In contrast to what we observed at the protein level, transformed LCLs showed markedly reduced levels of PRMT5 transcript compared with resting B cells (P < .005) (Figure 4A). qRT-PCR on RNA harvested at various times following B-cell infection with EBV showed decrease in PRMT5 transcript as early as day 8 (Figure 4B) (P < .01), a time when protein expression was clearly observed (Figure 1D-E). We have previously reported on the posttranscriptional nature of PRMT5-induced expression via repression of miR96 in MCL.15 Similarly to what we previously observed, we found miR96 levels to be significantly lower in transformed LCLs when compared with resting B lymphocytes (P < .005) (Figure 4C). We also documented a sharp decline in miR96 levels during B-lymphocyte immortalization that appeared as early as day 4, became significant by day 8 postinfection (Figure 4D; P < .005), and remained repressed to full establishment of B-cell immortalization, suggesting a posttranscriptional nature of PRMT5-induced expression via repression of miR96.

Figure 4

PRMT5 transcript and miR96 are silenced in EBV-transformed cells and during B-cell immortalization. (A-B) PRMT5 messenger RNA (mRNA) expression was measured by qRT-PCR in resting B cells (RB), transformed B cells (A) and at various time points after EBV infection of normal B cells (B). C7M3 is a fully transformed LCL (B). The bar graph shows normalized fold expression of PRMT5 mRNA relative to normal B cells using glyceraldehyde-3-phosphate dehydrogenase (GAPDH) as internal control. (C-D) miR96 expression was measured by qRT-PCR in RB cells (RB), transformed B cells (C) and at various time points after EBV infection of normal B cells (D). JeKo is a MCL cell line used as control (C). The bar graph shows normalized fold expression of miR96 relative to normal B cells using GAPDH as internal control. **P < .01; ***P < .005. Error bars indicate SEM.

LMP1-mediated NF-κB activity coordinates a repressive complex to silence miR96 and promote PRMT5 expression

LMP1 promotes constitutive NF-κB activity and nuclear translocation of NF-κB elements to either positively or negatively regulate target gene expression.29-32 Two separate LMP1-specific shRNA preparations led to efficient LMP1 and PRMT5 knockdown (Figure 5A bottom panel) and significant upregulation of miR96 in the LCL 60A (P < .01) (Figure 5A top panel). Additionally, 4-hour incubation of transformed LCLs (SR27 and 60A) with a selective inhibitor of IkB kinase α (BAY11) led to significant (P < .01) upregulation of miR96 (Figure 5B-C) and loss of PRMT5 (Figure 5D) as well as S2Me2-H4R3 (Figure 5E), supporting the hypothesis that LMP1-driven NF-κB activity was contributing to transcriptional repression of miR96. Use of the selective histone deacetylase (HDAC)1,2 inhibitor JQ12 failed to significantly enhance miR96 expression (Figure 5F), whereas use of the broad-spectrum HDAC inhibitor AR42 and the selective HDAC1,3 inhibitor MS275 led to statistically significant (P < .05) enhanced miR96 expression (Figure 5G-H, respectively), supporting the role of HDAC3 as a critical component of a transcriptional repressive complex. Treatment of LCLs with MS275 led to hyperacetylation of H3K14, a known HDAC3 target, confirming the specificity of this inhibitor (Figure 5I).33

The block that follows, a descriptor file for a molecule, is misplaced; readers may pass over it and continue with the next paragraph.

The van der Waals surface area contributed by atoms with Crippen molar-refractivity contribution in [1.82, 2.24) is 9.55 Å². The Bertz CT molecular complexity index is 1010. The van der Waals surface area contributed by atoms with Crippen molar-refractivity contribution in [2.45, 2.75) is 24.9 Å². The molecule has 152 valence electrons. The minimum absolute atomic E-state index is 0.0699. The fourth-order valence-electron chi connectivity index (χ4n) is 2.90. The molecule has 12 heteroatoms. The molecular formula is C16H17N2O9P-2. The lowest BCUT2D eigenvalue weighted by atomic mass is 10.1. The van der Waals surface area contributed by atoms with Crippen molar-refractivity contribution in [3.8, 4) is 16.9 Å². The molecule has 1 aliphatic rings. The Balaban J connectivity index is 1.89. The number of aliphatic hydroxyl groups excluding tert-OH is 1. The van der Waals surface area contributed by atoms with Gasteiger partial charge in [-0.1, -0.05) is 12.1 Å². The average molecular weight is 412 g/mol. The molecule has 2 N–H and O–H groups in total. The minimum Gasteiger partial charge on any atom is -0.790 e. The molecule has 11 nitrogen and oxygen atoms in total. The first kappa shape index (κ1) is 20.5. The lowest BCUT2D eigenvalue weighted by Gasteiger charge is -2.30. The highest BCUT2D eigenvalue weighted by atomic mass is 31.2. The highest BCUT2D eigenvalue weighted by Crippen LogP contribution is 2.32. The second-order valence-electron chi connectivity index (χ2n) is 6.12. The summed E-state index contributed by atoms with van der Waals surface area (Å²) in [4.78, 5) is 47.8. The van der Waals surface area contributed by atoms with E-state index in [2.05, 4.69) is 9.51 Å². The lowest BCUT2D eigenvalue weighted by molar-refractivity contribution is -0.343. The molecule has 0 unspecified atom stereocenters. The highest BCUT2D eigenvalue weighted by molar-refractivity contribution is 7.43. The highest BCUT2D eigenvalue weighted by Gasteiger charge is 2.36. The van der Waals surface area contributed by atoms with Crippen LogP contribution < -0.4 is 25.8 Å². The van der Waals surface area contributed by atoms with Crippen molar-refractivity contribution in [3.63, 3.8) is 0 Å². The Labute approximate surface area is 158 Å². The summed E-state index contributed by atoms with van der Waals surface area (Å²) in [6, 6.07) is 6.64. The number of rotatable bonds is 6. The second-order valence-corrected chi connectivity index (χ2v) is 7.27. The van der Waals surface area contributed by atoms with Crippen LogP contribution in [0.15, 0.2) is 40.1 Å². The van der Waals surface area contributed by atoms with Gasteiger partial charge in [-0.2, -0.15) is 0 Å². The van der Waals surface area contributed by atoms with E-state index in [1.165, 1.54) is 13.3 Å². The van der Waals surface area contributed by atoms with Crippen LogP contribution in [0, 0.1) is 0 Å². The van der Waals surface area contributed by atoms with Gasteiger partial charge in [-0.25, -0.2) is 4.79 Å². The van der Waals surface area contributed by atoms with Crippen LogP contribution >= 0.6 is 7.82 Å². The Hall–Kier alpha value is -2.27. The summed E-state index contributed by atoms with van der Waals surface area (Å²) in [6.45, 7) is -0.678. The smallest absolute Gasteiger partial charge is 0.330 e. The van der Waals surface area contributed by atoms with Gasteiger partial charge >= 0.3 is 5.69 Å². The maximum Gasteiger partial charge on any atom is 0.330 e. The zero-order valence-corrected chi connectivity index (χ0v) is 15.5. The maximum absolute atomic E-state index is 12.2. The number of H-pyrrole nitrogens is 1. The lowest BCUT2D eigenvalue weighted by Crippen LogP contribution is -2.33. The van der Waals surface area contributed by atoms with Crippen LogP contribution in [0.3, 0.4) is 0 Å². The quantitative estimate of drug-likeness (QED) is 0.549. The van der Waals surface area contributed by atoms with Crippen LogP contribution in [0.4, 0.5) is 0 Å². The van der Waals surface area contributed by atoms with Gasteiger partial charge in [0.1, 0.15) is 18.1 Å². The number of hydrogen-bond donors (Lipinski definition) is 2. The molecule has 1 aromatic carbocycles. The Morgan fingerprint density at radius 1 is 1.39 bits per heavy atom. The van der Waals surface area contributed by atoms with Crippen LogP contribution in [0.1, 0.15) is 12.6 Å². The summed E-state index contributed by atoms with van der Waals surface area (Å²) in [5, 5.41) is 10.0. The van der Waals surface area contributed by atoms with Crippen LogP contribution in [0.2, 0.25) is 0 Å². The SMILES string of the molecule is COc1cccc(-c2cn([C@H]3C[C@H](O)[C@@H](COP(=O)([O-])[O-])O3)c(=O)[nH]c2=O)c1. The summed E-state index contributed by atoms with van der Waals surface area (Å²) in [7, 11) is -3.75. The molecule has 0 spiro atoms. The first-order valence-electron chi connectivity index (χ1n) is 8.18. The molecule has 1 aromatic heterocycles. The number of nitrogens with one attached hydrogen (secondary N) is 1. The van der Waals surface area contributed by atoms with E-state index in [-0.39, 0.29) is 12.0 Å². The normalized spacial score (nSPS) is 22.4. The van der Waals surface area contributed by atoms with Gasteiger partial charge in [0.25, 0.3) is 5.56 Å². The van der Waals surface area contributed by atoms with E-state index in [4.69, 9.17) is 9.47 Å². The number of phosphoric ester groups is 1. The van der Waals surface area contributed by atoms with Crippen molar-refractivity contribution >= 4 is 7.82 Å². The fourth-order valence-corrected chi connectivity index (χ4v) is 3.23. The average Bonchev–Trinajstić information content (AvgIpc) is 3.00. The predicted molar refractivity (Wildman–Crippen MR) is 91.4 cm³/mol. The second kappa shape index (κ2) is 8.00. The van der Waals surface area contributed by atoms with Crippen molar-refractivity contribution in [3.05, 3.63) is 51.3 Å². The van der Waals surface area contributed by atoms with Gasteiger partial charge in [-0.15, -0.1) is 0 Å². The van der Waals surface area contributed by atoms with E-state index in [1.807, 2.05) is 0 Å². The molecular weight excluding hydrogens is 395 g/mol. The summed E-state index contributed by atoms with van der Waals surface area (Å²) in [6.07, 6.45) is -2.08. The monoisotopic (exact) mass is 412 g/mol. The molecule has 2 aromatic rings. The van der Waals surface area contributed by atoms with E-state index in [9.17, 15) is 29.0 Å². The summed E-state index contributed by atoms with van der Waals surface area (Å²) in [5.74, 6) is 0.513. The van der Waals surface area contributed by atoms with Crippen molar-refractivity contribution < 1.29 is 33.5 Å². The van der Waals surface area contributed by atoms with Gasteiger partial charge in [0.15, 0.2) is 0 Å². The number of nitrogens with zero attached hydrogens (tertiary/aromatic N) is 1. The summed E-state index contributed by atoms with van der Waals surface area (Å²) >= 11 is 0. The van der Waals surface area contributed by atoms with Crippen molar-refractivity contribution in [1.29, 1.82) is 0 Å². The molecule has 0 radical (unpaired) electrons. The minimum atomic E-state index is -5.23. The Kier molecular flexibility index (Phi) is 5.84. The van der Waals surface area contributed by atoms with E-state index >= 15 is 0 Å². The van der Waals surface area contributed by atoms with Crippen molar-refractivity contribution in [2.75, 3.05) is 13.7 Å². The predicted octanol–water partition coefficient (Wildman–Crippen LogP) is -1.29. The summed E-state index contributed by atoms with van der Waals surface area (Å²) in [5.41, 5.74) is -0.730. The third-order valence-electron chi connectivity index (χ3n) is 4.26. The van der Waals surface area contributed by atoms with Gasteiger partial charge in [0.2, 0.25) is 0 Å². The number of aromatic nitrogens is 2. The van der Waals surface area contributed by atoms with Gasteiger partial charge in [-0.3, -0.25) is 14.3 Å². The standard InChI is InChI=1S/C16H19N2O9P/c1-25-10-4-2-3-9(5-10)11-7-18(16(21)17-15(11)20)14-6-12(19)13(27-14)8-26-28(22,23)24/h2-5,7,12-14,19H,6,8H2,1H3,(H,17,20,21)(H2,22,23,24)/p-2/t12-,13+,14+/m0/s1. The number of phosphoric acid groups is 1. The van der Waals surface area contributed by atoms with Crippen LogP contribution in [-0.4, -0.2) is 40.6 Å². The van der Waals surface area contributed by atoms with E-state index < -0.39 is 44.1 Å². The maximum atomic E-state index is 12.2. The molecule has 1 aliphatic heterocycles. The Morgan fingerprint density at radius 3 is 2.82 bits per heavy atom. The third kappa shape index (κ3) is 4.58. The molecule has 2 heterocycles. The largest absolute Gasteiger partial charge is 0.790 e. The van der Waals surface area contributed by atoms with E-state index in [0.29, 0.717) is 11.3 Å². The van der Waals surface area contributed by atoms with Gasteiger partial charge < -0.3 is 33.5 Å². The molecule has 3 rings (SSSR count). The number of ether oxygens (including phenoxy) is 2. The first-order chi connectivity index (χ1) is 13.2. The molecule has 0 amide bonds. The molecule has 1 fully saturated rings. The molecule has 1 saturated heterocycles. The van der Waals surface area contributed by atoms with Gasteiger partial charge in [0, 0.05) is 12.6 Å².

Figure 5

LMP1-mediated NF-κB activity coordinates a repressive complex to repress miR96 and promote PRMT5 expression. (A) miR96 expression was measured by qRT-PCR in a transformed LCL (60A) after LMP1 knockdown using 2 separate LMP1-specific shRNA preparations. Western blot showing the effect of LMP1 knockdown on LMP1 and PRMT5 expression is also included (bottom panel). LMP1 knockdown resulted in statistically significant increase of miR96 expression at 48 hours with both preparations. (B-C) Two transformed LCLs (60A and SR27) were incubated with the selective inhibitor of IkB kinase α (BAY11, 10 µM) and miR96 expression was evaluated by qRT-PCR. Exposure to BAY11 (10 µM) resulted in a statistically significant increase of miR96 expression at 4 hours in 60A cells and at 2 and 4 hours in SR27 compared with DMSO control. (D-E) The expression of PRMT5 and epigenetic mark, S2Me-H4R3, was evaluated by western blot and confocal microscopy in 60A cells incubated for 4 hours with BAY11 (10 µM). Actin was used as loading control and MCL-1 as control for BAY11 activity. (F-H) One immortalized (D-22) and 1 transformed LCL (60A) were incubated with a selective HDAC1,2 inhibitor (JQ12, 10 µM) (F), a broad-spectrum HDAC inhibitor (AR42, 1 µM) (G) and with a selective HDAC1,3 inhibitor (MS275, 2 µM) (H), or DMSO control. miR96 expression was evaluated by qRT-PCR at the indicated time points. The bar graph shows normalized fold expression of miR96 relative to untreated cells using GAPDH as internal control. *P < .05; **P < .01. Error bars indicate SEM. (I) Western blot of H3K14Ac in D-22 and 60A cells treated for 12 and 24 hours with MS275 (2 µM). Actin was used as loading control.